So I got to class 4 minutes late, but it ends up that everybody was running behind schedule.  So it was just fine.  We had a morning lecture on sustainable agriculture that was actually pre-recorded.  It was okay, but not great.  We were scheduled to have a different speaker, but he had actually gotten sick and couldn’t make it to class.  Our 2nd speaker was Dr. Fukushima whom is teaching in Taiwan.  So we had a distance lecture and his subject was “Systems thinking and Life cycle analyses”.  It was actually a very good lecture that brought up a good discussion among the 10 students.  That was all we had scheduled for the day.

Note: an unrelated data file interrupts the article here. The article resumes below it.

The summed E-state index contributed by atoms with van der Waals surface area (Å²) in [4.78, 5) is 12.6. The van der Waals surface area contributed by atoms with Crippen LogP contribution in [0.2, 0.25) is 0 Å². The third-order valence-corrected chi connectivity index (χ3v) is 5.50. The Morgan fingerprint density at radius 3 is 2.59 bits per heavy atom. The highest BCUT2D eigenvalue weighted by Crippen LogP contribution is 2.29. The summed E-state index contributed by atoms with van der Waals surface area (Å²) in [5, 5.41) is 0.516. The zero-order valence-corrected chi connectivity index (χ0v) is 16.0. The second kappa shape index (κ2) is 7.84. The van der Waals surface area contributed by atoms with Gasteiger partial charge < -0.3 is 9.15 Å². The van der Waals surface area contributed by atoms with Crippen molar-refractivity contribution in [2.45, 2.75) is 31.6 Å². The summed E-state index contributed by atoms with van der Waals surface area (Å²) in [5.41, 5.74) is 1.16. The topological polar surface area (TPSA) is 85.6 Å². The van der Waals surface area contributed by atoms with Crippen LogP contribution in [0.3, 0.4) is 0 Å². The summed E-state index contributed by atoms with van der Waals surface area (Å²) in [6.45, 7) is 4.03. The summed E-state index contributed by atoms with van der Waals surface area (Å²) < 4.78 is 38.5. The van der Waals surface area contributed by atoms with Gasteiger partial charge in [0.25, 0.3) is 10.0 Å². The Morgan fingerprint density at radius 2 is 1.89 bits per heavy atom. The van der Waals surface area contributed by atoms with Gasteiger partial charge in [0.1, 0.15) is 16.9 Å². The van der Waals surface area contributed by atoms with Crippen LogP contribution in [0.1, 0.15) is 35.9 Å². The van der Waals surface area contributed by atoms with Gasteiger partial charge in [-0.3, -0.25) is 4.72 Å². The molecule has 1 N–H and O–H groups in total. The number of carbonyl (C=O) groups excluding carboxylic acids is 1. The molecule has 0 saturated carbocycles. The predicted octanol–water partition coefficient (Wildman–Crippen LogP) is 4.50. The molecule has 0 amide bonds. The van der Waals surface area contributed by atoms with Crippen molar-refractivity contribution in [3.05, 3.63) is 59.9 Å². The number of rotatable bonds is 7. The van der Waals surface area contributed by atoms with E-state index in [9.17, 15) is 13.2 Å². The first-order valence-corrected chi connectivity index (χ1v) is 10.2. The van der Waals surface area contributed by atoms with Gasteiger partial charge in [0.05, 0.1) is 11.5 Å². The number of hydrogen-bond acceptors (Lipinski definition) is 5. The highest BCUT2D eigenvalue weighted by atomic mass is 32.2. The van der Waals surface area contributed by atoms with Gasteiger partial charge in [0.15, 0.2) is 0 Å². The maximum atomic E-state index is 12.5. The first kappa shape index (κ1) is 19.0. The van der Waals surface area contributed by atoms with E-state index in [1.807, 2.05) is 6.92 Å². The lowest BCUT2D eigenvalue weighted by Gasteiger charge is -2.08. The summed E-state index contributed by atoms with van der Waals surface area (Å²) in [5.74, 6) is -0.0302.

I recommended that all of the students grab lunch together today, since we hadn’t really hung out at all as a group.  Some of the students are quite shy.  I don’t know if they are self-conscious of their English or if its just their personality or culture, but I’ll keep working on them…  🙂  Some of them certainly seemed to open up a bit.  We just ate at a campus cafeteria.  It ends up that there were 3 different lines (each quite long) and I didn’t know that ahead of time.  So I wanted a noodle dish, but was in the wrong line for it (which I discovered when I got to the front of the line).  So I just got some random Japanese dishes that looked like they might be good.  It was all fine and only cost 314 Yen ($4), but I was still hungry after eating.  Hmmm….  Not good.  I could have gotten 2nds, but  I just decided to get dessert.  So we found a convenience store, and I found some tasty frozen Japanese dessert.  It seemed to be some sort of frozen sweet dough with ice cream in the middle.  Yum.  I like.…